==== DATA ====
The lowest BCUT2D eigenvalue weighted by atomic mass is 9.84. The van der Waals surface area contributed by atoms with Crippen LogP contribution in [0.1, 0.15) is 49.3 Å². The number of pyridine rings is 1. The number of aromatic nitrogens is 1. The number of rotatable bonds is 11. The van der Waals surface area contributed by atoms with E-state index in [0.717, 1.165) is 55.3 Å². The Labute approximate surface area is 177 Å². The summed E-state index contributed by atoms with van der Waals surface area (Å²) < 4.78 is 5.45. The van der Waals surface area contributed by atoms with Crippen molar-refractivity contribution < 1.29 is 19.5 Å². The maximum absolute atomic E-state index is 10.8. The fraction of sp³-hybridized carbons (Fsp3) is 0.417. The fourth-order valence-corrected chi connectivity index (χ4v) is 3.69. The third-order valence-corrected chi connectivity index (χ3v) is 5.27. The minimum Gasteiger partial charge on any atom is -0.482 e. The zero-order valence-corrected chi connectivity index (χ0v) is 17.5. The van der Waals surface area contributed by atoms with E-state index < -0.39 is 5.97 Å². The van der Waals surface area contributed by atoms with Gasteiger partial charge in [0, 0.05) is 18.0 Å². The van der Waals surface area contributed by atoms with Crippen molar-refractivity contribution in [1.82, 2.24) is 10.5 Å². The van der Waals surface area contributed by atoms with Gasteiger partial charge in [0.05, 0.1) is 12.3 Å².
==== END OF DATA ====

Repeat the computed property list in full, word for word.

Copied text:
The lowest BCUT2D eigenvalue weighted by atomic mass is 9.84. The van der Waals surface area contributed by atoms with Crippen LogP contribution in [0.1, 0.15) is 49.3 Å². The number of pyridine rings is 1. The number of aromatic nitrogens is 1. The number of rotatable bonds is 11. The van der Waals surface area contributed by atoms with E-state index in [0.717, 1.165) is 55.3 Å². The Labute approximate surface area is 177 Å². The summed E-state index contributed by atoms with van der Waals surface area (Å²) < 4.78 is 5.45. The van der Waals surface area contributed by atoms with Crippen molar-refractivity contribution < 1.29 is 19.5 Å². The maximum absolute atomic E-state index is 10.8. The fraction of sp³-hybridized carbons (Fsp3) is 0.417. The fourth-order valence-corrected chi connectivity index (χ4v) is 3.69. The third-order valence-corrected chi connectivity index (χ3v) is 5.27. The minimum Gasteiger partial charge on any atom is -0.482 e. The zero-order valence-corrected chi connectivity index (χ0v) is 17.5. The van der Waals surface area contributed by atoms with E-state index < -0.39 is 5.97 Å². The van der Waals surface area contributed by atoms with Gasteiger partial charge in [0, 0.05) is 18.0 Å². The van der Waals surface area contributed by atoms with Crippen molar-refractivity contribution in [1.82, 2.24) is 10.5 Å². The van der Waals surface area contributed by atoms with Gasteiger partial charge in [0.05, 0.1) is 12.3 Å².